Presentation on theme: "Assessment strategies for pluralism Andrew Mearman (University of the West of England) and Don Webber (Auckland University of Technology)"— Presentation transcript:
Assessment strategies for pluralism Andrew Mearman (University of the West of England) and Don Webber (Auckland University of Technology)
Teaching one view May create unreasonable certainty May demotivate those who question May encourage rote learning without criticism May not challenge the lecturer May not provide information useful to the student May not aid policy analysis May achieve reduced depth
Economic theory and policy Aims: –Expose students to theory and policy debates –Develop students knowledge within and across theoretical perspectives –Demand students display critical thinking and find evidential bases for claims –Demand students recognise limitations of all theory and develop judgement
Assessment and pluralism We adopted the following assessment strategy: 1.Presentations These covered topics which built on each other during the course of the module Students in group presentations were particularly encouraged to take perspectives which were in stark contrast to other presenters perspectives A variety of literature needed to be made available for the students. The lecturer needed to source the variety of perspectives for the students in advance. 2.Assessed discussions 3.Essay 4.Exam
Assessment and pluralism We adopted the following assessment strategy: 1.Presentations 2.Assessed discussions Open questions. Students knew and prepared for assessed discussion in advance Students were encouraged to follow their own personal thoughts, backed up by theory and empirical evidence Needed 2 members of staff present 3.Essay 4.Exam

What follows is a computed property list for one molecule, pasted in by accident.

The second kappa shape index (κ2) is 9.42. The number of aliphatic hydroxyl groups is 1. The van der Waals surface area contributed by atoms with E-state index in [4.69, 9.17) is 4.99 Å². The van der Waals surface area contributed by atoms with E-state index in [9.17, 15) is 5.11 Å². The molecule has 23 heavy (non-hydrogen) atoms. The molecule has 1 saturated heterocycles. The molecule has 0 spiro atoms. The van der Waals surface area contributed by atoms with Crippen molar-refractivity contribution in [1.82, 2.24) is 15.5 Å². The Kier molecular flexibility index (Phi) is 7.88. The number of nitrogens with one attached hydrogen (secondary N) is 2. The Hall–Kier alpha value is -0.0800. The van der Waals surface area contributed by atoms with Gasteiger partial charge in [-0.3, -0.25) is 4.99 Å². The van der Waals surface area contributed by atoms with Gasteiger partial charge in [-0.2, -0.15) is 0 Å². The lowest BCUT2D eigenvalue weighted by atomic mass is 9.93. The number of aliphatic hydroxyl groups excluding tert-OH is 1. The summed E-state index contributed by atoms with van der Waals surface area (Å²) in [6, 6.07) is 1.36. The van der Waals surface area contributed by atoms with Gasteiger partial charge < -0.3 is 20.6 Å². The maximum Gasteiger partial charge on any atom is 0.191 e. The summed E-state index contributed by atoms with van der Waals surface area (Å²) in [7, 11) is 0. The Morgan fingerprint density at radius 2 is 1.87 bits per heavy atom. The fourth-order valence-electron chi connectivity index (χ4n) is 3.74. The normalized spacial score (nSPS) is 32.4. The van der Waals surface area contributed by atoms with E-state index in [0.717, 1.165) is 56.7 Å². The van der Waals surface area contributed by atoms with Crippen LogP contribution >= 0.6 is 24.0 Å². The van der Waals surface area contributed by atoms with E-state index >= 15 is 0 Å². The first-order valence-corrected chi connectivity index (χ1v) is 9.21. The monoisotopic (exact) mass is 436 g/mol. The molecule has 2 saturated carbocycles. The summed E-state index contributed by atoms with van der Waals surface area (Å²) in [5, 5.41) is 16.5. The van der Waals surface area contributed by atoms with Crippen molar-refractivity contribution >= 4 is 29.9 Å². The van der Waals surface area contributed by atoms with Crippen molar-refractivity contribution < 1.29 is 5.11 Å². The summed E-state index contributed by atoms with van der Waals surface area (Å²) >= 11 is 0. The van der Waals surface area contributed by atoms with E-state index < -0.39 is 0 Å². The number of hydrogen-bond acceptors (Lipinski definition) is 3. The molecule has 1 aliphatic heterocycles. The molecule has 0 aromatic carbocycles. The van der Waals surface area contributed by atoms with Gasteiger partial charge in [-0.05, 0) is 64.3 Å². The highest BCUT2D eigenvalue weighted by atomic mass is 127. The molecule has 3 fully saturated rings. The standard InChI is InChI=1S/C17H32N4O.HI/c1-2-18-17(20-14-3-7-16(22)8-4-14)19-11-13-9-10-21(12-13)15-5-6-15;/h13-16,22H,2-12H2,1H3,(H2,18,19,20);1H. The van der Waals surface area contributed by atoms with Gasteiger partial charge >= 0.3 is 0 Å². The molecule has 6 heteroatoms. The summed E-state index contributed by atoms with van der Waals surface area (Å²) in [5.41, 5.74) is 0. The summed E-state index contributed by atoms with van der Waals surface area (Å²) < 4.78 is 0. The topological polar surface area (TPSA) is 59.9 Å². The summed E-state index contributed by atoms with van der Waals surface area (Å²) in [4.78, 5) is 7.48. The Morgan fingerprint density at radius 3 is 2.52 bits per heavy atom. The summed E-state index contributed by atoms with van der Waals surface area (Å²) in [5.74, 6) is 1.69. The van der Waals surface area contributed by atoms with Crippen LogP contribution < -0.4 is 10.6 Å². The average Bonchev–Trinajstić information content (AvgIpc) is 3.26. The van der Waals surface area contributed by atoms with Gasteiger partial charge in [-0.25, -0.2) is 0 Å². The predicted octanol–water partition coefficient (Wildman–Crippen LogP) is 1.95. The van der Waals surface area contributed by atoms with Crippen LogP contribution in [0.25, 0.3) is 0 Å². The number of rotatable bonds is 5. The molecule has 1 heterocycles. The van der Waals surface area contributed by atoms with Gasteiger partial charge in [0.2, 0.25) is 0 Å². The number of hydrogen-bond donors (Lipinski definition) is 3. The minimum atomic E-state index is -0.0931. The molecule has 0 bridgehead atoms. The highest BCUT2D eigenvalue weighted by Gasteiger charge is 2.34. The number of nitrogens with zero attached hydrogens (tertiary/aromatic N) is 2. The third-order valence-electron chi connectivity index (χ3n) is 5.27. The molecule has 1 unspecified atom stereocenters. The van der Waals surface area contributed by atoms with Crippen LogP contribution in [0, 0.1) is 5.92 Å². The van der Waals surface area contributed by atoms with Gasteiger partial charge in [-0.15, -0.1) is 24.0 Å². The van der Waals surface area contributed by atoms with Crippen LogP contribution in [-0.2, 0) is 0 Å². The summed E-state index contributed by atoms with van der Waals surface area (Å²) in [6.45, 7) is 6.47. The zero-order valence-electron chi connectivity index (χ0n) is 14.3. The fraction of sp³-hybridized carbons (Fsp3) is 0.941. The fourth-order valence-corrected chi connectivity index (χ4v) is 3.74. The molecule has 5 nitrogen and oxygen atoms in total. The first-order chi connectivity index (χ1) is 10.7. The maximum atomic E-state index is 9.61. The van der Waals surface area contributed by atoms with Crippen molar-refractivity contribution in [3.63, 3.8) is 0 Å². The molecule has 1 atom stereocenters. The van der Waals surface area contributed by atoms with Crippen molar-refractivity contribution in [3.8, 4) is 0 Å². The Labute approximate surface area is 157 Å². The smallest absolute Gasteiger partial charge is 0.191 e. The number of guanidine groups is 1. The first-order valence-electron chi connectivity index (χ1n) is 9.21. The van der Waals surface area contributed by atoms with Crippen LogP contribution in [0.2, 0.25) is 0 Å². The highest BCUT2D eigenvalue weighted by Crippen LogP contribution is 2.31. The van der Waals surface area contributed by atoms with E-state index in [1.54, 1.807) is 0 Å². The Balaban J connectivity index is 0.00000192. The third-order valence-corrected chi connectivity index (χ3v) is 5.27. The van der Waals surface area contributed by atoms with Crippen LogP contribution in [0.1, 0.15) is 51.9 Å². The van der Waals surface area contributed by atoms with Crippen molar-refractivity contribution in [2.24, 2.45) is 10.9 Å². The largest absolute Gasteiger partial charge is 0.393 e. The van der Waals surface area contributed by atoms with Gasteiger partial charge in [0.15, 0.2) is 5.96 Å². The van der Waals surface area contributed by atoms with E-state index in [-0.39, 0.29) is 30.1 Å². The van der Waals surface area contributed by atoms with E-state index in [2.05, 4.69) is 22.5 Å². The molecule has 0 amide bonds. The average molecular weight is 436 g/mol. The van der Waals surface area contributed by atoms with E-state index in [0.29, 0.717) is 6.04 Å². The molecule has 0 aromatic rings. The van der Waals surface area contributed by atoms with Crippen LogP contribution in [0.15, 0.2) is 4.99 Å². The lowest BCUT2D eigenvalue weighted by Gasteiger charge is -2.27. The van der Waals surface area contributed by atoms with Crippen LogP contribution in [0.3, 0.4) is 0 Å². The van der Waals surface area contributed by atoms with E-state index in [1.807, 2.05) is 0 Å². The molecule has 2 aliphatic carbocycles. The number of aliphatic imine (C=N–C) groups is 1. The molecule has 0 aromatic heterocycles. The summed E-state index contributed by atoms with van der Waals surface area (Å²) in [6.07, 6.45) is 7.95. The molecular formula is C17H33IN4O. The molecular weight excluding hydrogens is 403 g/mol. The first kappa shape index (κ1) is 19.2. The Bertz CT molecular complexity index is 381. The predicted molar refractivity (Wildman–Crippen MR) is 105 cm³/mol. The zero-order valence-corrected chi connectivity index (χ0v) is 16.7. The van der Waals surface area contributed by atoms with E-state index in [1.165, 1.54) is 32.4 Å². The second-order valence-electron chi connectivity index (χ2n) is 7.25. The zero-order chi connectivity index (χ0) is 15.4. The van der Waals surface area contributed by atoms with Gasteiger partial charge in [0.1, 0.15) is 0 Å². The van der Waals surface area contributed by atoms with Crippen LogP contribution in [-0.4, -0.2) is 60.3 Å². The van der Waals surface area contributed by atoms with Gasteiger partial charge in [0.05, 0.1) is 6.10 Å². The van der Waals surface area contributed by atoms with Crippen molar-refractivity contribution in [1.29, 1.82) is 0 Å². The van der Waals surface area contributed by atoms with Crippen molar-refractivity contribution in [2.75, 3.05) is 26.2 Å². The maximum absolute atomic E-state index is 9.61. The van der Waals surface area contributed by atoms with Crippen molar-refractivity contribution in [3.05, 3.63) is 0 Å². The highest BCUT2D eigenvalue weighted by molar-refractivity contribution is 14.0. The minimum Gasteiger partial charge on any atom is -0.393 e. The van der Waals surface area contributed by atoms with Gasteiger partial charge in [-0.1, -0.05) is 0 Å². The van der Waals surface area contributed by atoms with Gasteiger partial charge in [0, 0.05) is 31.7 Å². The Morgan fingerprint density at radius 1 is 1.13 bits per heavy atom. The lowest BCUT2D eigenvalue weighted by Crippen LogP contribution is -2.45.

Assessment and pluralism We adopted the following assessment strategy: 1.Presentations 2.Assessed discussions 3.Essay (2000 words) E.g. Should we reduce income inequalities if we wish to reduce unemployment? Economic policy making in open economies requires, above all, more sophisticated economic modelling. Discuss 4.Exam
Assessment and pluralism We adopted the following assessment strategy: 1.Presentations 2.Assessed discussions 3.Essay 4.Exam Needed to make sure all questions were interlinked Aim was that students display skills of criticism, comparison and judgement
Lomax (2004, p. 1) says that success has many parents, and the trend to low inflation is no exception. But there is a broad consensus that better monetary policies run by more independent and more open central banks can claim a significant share of the credit. Constructively criticise this perspective with reference to a range of literature.
Student feedback: the most difficult module I took, but also the most rewarding difficult assessment, but an important skill to develop Students seemed to put in more effort to make sure they didnt lose face in front of their friends (peer pressure). Students marked generally harder but remained positive about module
But… I do not see the relevance of discussion, apart from the building of confidence hard to know what was going to come up More structure (in assessed discussions) needed…difficult to know if a point is being laboured it took my time away from study for other modules I think this assessed discussion was a lot harder than the last one due to the lack of information accessible to me, whereas before there were around 50 journals [articles], this time I struggled to find 5
Conclusions: Dont follow this path! –It takes too much time and effort! Try this pluralistic teaching method. –It might even increase the utility you receive from teaching!